The price difference of Rs 1,000 is huge, which makes this tablet worthy of the price. In addition, the resistive display can be used with a standard stylus—apps that can make the best use of a stylus such as handwriting and painting apps, can benefit from the resistive touchscreen. A standard stylus can be used more precisely and is highly error-free as compared to a capacitive stylus. Sadly, Datawind has not bundled a stylus along with the product, which could have added a little more value to the tablet.
We definitely recommend the Ubislate 7Ri tablet for those seeking an Android tablet on a very low budget. This tablet along with a stylus is best used in areas such as schools where children can draw and learn. Other businesses that can also benefit from this tablet with a stylus are restaurants, shops, and other areas where one can quickly write notes. If you prefer a capacitive display, the 7Ci is available for Rs 1,000 more and has the exact similar hardware within. If you are in search of the cheapest SIM-based Android tablet, for Rs 1,500 more, you can avail the Ubislate 7C+ at Rs 5,000, but it lacks a Bluetooth interface.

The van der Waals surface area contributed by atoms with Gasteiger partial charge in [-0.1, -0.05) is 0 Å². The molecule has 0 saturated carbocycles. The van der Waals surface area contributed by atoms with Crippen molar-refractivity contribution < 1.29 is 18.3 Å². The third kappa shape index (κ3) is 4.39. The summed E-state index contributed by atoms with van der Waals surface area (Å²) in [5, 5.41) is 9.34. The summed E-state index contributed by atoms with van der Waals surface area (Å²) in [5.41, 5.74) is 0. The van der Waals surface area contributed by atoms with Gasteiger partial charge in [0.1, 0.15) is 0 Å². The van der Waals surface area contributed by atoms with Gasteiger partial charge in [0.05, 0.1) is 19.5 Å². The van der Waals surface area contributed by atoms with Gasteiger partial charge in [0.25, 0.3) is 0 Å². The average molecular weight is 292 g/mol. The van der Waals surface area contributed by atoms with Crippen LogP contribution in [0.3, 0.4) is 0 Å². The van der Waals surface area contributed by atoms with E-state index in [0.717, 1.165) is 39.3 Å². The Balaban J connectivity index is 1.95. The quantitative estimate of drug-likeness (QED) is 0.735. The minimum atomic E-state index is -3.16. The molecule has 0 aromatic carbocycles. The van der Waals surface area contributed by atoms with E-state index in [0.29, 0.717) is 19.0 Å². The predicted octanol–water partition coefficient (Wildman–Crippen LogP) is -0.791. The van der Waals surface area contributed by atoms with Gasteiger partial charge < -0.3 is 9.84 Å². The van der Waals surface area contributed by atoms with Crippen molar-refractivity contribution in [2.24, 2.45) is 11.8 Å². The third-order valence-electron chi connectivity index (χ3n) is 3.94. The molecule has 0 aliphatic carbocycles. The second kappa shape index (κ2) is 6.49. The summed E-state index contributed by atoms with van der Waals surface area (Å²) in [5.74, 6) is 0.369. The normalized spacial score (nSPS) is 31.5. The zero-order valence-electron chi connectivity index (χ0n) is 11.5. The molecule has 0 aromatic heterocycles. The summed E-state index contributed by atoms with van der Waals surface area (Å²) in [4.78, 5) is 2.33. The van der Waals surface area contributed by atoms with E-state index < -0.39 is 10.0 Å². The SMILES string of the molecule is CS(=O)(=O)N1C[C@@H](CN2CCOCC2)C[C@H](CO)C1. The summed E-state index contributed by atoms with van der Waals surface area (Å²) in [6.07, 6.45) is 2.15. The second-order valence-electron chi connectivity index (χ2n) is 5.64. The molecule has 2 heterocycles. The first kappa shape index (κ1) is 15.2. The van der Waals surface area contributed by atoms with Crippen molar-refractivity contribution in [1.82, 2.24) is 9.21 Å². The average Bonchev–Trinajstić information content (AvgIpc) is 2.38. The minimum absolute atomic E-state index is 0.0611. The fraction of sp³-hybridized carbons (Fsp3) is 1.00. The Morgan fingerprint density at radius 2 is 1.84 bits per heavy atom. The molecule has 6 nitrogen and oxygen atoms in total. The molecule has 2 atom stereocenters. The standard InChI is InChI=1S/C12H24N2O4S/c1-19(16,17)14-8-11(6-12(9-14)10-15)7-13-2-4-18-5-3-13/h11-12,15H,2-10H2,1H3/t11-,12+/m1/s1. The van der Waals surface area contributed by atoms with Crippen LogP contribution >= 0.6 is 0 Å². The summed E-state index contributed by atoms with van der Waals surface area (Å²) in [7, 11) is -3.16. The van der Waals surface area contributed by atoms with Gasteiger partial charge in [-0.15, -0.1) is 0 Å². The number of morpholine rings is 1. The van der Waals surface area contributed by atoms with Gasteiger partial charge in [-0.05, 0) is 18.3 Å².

Aakash Tablet, Android, android tablet, budget android tablet, cheapest android tablet, Datawind, Datawind Ubislate 7Ri performance, Datawind Ubislate 7Ri Price, Datawind Ubislate 7Ri Price in India, Datawind Ubislate 7Ri Review, Datawind Ubislate 7Ri specifications, Google, ICS, Resistive display, Tablet, Tablets, Ubislate
Find More Products
Jan 23, 2017
Jan 24, 2017